History of Africa

The African history is full of turbulences and conflicts, colonization and freedom struggles.

Early History
Frequently referred to as the “cradle of civilization,” Africa is the world’s oldest landmass. About 97% of the continent’s land has been virtually the same for the past 300 million years. Between five and ten million years ago, an African hominid called the Australopithecines started to walk upright. This set-in motion a long evolutionary path towards what became approximately 200,000 years ago, the modern Homo Sapiens. Flash forward another 50,000 years, and a group of Homo Sapiens started to move out of North Africa and into the Middle East. While it is estimated that this group may have only contained several dozen people, this was the first migration from the continent, and they would come to populate the planet.

Africa has been home to some of the greatest civilizations in human history. One of the most important was the Kingdom of Sheba. The Kingdom was located in modern-day Yemen. The foundation of the Kingdom of Sheba lay in an ideal location along a key trade route. In the period around 1,000 BC, caravans of traders would undertake journeys from the area around modern-day Oman, to the Mediterranean. As they did so, they passed through Marib, which at that time was an abundant oasis. It was also one of the only two sources of frankincense (aromatic resin). The city of Marib was known throughout the Arab world for its great fortunes.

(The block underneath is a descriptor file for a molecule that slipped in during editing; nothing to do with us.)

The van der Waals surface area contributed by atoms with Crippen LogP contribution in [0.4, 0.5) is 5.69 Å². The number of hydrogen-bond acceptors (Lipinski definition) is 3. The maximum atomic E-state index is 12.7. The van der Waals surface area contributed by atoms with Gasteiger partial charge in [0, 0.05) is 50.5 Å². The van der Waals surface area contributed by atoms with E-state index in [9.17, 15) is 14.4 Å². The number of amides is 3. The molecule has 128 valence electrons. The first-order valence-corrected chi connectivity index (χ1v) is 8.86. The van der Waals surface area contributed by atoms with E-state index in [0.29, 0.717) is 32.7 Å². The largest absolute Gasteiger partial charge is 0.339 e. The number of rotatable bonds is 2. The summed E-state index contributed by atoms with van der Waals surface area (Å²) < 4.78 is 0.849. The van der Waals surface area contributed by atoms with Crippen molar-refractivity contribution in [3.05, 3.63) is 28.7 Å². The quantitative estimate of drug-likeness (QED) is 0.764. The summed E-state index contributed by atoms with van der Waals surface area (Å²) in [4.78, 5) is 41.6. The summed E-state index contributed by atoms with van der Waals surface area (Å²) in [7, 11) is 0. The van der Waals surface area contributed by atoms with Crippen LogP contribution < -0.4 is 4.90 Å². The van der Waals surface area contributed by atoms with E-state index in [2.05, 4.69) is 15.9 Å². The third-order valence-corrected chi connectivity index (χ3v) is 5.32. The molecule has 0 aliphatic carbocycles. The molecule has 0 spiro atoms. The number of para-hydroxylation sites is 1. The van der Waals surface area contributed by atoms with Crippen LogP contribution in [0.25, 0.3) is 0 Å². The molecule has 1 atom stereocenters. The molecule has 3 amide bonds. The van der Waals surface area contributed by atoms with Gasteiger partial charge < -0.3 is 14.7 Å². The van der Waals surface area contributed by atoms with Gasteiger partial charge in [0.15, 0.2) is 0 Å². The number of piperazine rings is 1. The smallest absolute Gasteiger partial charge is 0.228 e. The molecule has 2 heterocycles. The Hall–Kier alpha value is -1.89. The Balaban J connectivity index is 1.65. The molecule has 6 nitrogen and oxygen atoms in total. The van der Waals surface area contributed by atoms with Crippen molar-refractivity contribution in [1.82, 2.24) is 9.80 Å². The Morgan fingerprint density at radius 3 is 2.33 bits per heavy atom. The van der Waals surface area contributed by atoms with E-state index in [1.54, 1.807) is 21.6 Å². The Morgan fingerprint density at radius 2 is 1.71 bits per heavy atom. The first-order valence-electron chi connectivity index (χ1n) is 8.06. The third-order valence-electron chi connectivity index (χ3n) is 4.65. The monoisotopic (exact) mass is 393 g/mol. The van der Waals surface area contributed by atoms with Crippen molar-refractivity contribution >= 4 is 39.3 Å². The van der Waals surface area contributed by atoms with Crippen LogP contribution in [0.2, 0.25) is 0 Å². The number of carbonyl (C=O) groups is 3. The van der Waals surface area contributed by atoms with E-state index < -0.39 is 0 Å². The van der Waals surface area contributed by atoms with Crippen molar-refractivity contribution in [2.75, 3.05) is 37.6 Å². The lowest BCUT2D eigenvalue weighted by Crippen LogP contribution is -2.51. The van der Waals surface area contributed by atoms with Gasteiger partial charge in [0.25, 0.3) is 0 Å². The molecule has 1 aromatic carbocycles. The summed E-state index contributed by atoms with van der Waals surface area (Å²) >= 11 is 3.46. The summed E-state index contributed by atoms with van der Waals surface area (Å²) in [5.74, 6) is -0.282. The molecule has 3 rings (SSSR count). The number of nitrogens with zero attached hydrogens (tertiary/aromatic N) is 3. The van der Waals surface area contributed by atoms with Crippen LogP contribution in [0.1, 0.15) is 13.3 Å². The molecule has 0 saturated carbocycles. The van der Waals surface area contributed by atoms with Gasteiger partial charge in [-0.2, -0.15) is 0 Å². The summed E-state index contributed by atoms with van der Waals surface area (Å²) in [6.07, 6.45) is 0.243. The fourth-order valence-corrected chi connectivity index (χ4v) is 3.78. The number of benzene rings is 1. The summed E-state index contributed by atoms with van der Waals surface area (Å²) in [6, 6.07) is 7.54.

The people of the Kingdom were known as the Sabeans. They ruled the region between the tenth to the sixth century BC. The Sabean society collapse came after the spice route was changed.

Middle Ages
From the 7th century AD onwards, the area around Mozambique to Tanzania was home to a number of highly successful city states. The rulers of these city states were the Swahili Sultans. The people in these city states lived in stone houses and wore robes made of silk.

The Swahili Sultans eventually fell victim to infighting, and ambitious viziers and emirs sought to take power from the ruling family. In a weakened state, the Swahili Sultans were very vulnerable, when in the 16th century they came in contact with the Portuguese. Through force and persuasion, the Portuguese were able to turn the region into vassal states.

Contact with Europe
During the 19th century, the various African kingdoms started to come in contact with Europe. This was when colonization of Africa saw a marked increase, and slaves from various African regions were taken to work in colonies and plantations overseas, for instance, in the Americas. But most of the European control was along the coasts. In the inner parts of the continent, the Islamic and local rulers held control.

The people of Africa served in both the World Wars. Following the Second World War, the European powers grew weak and the colonies in Africa began to demand freedom. A strong catalyst in this was India's successful struggle for independence. But even after the many nations saw freedom, greater challenges awaited them in the form of famines, civil wars, diseases, and political instability. Even today, the African countries are grappling with these.

Last Updated on: January 4th, 2018